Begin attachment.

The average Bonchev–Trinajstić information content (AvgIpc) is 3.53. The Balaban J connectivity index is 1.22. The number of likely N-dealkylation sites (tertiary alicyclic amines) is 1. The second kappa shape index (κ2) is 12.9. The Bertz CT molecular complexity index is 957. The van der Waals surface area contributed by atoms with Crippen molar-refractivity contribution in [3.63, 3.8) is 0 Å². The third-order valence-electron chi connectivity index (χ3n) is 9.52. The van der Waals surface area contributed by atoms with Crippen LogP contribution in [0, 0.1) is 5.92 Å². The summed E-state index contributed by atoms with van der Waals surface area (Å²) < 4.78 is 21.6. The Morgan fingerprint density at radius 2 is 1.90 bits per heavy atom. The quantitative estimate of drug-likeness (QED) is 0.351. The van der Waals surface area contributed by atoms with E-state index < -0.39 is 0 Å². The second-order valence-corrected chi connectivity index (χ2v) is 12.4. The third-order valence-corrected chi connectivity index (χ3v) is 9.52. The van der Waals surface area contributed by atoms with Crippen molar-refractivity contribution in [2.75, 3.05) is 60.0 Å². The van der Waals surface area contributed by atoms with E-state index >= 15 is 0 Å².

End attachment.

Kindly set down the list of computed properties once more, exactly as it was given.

The average Bonchev–Trinajstić information content (AvgIpc) is 3.53. The Balaban J connectivity index is 1.22. The number of likely N-dealkylation sites (tertiary alicyclic amines) is 1. The second kappa shape index (κ2) is 12.9. The Bertz CT molecular complexity index is 957. The van der Waals surface area contributed by atoms with Crippen molar-refractivity contribution in [3.63, 3.8) is 0 Å². The third-order valence-electron chi connectivity index (χ3n) is 9.52. The van der Waals surface area contributed by atoms with Crippen LogP contribution in [0, 0.1) is 5.92 Å². The summed E-state index contributed by atoms with van der Waals surface area (Å²) < 4.78 is 21.6. The Morgan fingerprint density at radius 2 is 1.90 bits per heavy atom. The quantitative estimate of drug-likeness (QED) is 0.351. The van der Waals surface area contributed by atoms with E-state index < -0.39 is 0 Å². The second-order valence-corrected chi connectivity index (χ2v) is 12.4. The third-order valence-corrected chi connectivity index (χ3v) is 9.52. The van der Waals surface area contributed by atoms with Crippen molar-refractivity contribution in [2.75, 3.05) is 60.0 Å². The van der Waals surface area contributed by atoms with E-state index >= 15 is 0 Å².